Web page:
So yes, 2009, speed of the pittsburgh sound’s first year of existence. It was a learning experience, that’s for damn sure. I went to more shows, absorbed more new music, and wrote more about that music than any time in my life. Trying to break away from the Pitchfork conventions of music review has truly been a struggle. After writing countless posts about videos, tracks, albums, music news and shows, I can now realize, for better or worse, how much that particular website has influenced my writing. Hopefully over the next year, I can become more comfortable in my own skin. Regardless of that little meditation, I am excited to bring you the first 20 of my top 70 songs of 2009.
Why 70? No clue. I edited down my iTunes “songs of the year” playlist t0 70 songs. It’s that simple. There is a mix, although not as much of a mix as I would like, of top forty hits, hip-hop and indie stuff. I tried to be eclectic but the list isn’t very worldly by any means. In the first 60 songs, I will be picking out highlights to review a little more closely, with the last 10 all getting the write ups they rightly deserve. Every song will be available to listen to but not download. And as for all you Pittsburgh upstarts pissed your band didn’t make this list, next week I will unveil my Top 20 Steel City Tracks of 2009, so hold your breath. Anyways, enjoy the list after the jump.
70 “Ramona” – The Pains of Being Pure at Heart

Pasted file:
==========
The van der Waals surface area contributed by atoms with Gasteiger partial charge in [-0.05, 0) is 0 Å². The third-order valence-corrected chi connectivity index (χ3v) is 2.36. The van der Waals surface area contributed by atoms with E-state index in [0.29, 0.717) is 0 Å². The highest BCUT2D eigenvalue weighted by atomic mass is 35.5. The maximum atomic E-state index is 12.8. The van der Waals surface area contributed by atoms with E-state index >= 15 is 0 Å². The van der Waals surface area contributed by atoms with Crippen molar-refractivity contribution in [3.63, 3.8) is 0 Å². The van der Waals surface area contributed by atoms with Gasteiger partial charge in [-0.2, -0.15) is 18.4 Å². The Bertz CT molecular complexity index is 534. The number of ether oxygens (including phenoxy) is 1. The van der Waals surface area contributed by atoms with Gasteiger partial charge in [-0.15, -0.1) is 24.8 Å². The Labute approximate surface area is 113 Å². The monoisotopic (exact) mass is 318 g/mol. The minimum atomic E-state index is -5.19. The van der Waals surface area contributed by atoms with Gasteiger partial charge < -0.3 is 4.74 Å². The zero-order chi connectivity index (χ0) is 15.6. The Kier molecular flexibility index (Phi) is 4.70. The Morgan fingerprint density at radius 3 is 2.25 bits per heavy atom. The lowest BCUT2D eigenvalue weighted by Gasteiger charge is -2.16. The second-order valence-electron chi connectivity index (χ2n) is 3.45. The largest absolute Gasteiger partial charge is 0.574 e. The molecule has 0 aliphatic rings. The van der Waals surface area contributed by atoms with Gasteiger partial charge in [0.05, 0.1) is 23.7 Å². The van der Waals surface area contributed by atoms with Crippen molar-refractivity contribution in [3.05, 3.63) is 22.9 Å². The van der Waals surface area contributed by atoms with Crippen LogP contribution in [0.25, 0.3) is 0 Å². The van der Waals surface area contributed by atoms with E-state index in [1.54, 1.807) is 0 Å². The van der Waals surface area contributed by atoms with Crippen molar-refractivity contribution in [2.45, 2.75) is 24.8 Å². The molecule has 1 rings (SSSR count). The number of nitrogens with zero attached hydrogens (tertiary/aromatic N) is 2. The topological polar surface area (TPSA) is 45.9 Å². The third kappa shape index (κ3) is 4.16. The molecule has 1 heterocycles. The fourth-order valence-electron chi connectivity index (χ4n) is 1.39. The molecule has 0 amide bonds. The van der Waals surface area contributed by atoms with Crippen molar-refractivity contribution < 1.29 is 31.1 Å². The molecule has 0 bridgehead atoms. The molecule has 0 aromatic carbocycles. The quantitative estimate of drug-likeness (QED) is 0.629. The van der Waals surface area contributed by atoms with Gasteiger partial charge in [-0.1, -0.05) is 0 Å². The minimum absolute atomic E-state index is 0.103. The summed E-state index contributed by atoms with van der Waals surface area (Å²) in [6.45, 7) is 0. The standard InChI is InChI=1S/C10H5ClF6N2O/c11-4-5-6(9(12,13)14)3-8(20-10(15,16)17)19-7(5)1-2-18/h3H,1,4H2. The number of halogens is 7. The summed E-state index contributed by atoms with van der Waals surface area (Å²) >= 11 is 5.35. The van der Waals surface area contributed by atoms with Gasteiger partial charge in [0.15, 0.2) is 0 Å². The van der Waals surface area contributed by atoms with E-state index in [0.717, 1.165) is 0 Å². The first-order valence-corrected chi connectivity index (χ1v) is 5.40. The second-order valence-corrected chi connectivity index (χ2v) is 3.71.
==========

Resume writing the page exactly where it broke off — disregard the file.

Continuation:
The Pains of Being Pure at Heart radiate with an unexpected passion. They embrace late 90’s shoegaze pop/rock but enjoy the pieces that are catchy, upbeat and passionate. It’s a melancholy sound, sure, but not hopeless. “Ramona,” the b-side from the “Young Adult Friction” single, slows down their usual speed-Smiths style to a heavenly simple stomp that evokes a youthful potential from what seems to be crippling ennui.
The song opens with a quiet, existential state of affairs (“Nothing to do and nothing to be done/So you go and stole your mother’s medicine”) only to be immediately followed by a romantic declaration (“I don’t need time/I just need you”). At their best, The Pains of Being Pure at Heart can transform that adolescent, cryptic yearn for something more into raw, elemental desire.
69 “Heavy Drops” – Lights
68 “Never Had Nobody Like You” – M. Ward
67 “Acapella” – Kelis
The icy beats and cool electro of contemporary house music owe more to the Giorgio Moroder Italo-disco produced Donna Summer tracks from the mid 70’s than anyone could possibly realize. With “Acapella,” Kelis pays a healthy tribute to disco’s heritage by concocting an impressive fusion of modern dance tropes with the spacey, alien beauty of Summer’s gorgeous vocals.
“Before you, my whole life was acapella,” Kelis croons on the towering chorus amid the grimey synth hits, layers of clock work beats and cavernous production touches that make “Acapella” (a tounge-in-cheek title in its own right) a truly immersive experience. A club burner if there ever was one, “Acapella” seems destined to fuel 36 hour, blacked out Ibiza dance parties for decades to come.
66 “Jake Leg” – Baroness